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Seth & Nirva's new song cries out for 'mercy' for America: We've ‘crossed into the danger zone’

Seth & Nirva's new song cries out for 'mercy' for America: We've ‘crossed into the danger zone’

Seth & Nirva on set of their video “Mercy,” Feb. 2020 | Screenshot/ MercyVideo

Acclaimed husband/wife duo Seth & Nirva released the new single “Mercy” off of their long-awaited album. As well as being a personal prayer, the song is a cry of repentance on behalf of America. 

The duo’s anticipated album, One Voice, will be released on March 13 and features 13 tracks of both music and spoken-word vignettes. Seth & Nirva, who have tackled real-life topics head-on in the past as a biracial couple and ministers of the Gospel, continue to provide content that is vulnerable and personal.

Their new single, “Mercy,” models the book of Psalms from the Bible as the psalmist cries out for God to show up and have mercy on the land. The couple said God continues to remain merciful although we as a people deserve wrath.  

The following is The Christian Post's premiere of their video, “Mercy,” and an edited transcript of CP's interview with Seth & Nirva, who discuss the concept and reason behind the new single. 

Christian Post: “Mercy” is a message so many need to hear right now.  We live in a time where there is not much self-reflection and blessings is what people pray for instead of God's mercy. Can you talk about that?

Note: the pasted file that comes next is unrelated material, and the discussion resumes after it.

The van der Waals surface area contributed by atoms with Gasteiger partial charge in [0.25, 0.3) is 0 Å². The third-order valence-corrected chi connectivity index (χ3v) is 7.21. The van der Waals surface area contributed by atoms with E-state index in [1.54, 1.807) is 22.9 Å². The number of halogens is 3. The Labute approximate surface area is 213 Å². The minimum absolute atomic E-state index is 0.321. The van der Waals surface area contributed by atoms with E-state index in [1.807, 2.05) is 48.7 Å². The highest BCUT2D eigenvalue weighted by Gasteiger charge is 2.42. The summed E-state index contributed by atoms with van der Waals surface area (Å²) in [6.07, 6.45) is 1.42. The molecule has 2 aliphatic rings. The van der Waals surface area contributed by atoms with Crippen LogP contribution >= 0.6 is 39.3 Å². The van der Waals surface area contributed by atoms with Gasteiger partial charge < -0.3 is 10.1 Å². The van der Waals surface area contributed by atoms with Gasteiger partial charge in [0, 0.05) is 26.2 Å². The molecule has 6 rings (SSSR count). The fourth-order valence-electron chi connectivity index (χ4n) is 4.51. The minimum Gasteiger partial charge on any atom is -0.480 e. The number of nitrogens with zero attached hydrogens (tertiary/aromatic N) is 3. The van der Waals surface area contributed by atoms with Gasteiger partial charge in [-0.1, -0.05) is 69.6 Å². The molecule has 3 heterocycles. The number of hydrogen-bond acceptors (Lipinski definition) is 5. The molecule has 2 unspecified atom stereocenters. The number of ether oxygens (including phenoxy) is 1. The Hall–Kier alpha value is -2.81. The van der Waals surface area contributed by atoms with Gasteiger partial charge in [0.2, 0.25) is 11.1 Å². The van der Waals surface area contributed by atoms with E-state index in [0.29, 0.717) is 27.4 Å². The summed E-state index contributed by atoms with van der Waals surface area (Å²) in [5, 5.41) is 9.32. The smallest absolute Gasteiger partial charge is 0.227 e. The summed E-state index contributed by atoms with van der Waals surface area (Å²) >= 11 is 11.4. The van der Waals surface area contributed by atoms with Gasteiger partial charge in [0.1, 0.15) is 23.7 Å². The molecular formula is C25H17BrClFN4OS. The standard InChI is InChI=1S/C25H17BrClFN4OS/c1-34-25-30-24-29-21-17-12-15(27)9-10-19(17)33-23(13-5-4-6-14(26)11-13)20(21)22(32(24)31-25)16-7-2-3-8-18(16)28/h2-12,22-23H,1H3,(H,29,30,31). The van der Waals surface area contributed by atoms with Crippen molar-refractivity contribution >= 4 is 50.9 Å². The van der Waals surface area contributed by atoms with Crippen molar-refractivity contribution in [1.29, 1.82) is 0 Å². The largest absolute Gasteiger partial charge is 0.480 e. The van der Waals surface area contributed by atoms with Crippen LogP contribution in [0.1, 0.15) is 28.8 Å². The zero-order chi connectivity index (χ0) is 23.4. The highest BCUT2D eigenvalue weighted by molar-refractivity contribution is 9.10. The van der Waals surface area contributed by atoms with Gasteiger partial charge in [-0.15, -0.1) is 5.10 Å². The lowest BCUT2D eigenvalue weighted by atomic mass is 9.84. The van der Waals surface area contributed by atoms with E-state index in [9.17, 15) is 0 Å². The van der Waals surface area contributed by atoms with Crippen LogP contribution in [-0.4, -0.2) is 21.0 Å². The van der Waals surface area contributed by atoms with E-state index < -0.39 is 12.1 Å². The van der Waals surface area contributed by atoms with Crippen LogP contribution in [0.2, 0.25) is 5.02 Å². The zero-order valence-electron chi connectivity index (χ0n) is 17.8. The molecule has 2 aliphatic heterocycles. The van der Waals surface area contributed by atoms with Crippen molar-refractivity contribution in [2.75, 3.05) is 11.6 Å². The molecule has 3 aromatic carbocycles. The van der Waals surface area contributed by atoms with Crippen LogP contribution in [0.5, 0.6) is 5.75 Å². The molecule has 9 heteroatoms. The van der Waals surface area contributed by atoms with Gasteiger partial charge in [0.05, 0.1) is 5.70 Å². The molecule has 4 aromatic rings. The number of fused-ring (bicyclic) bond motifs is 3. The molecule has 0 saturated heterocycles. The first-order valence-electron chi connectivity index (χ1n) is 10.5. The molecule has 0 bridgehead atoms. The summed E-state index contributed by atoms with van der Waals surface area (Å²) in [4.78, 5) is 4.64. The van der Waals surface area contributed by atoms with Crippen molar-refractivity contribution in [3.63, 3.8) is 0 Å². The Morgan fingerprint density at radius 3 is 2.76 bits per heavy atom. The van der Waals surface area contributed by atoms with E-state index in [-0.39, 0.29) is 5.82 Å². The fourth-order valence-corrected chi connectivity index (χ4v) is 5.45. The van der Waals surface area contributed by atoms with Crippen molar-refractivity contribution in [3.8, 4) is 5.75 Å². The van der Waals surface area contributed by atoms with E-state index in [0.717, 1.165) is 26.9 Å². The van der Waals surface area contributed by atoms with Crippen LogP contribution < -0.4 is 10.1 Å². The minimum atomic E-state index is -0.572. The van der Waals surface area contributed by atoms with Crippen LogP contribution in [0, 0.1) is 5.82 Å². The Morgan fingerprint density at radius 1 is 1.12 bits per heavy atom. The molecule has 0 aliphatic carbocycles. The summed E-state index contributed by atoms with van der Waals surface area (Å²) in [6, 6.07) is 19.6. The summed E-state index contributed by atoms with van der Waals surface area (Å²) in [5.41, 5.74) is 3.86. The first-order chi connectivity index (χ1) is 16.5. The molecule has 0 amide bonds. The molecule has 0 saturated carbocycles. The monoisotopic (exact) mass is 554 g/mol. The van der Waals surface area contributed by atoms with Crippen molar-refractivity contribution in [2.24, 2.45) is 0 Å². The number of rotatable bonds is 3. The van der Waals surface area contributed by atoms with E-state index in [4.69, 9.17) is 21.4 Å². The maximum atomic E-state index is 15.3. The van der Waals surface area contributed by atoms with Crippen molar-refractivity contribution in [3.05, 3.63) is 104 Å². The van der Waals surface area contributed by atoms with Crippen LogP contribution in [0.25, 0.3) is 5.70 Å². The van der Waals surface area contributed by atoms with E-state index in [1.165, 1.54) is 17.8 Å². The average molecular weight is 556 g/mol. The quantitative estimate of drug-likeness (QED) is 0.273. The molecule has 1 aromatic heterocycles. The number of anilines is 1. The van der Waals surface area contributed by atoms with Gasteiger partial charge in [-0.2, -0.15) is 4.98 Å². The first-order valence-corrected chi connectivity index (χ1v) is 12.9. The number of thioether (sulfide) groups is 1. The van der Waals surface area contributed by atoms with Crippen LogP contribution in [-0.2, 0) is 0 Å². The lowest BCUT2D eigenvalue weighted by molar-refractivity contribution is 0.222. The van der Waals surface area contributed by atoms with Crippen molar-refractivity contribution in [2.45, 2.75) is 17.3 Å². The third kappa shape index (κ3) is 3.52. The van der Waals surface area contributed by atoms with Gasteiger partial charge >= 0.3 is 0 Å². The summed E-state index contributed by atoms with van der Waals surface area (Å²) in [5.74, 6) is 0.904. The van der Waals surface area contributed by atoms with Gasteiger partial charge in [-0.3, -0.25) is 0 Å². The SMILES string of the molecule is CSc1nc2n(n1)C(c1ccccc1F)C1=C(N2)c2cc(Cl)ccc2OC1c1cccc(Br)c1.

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Seth & Nirva: Yeah, you said it. There’s definitely a tendency toward entitlement, and we have also largely lost the concept of the holiness of God. Many are not even aware how far we have fallen short of the glory of God collectively and individually. So one aspect of this song does have to do with repentance. There’s an old prayer called the “Jesus prayer” that many have used through the ages that basically says, “Lord Jesus, Son of God, have mercy on me, a sinner.” This informs the song as well as some of the Psalms where the writer is crying out for God’s mercy for everything from forgiveness, to healing, financial help, perseverance, and justice. 

There are a variety of reasons to seek God for His mercy and that’s what we tried to capture in this song and video.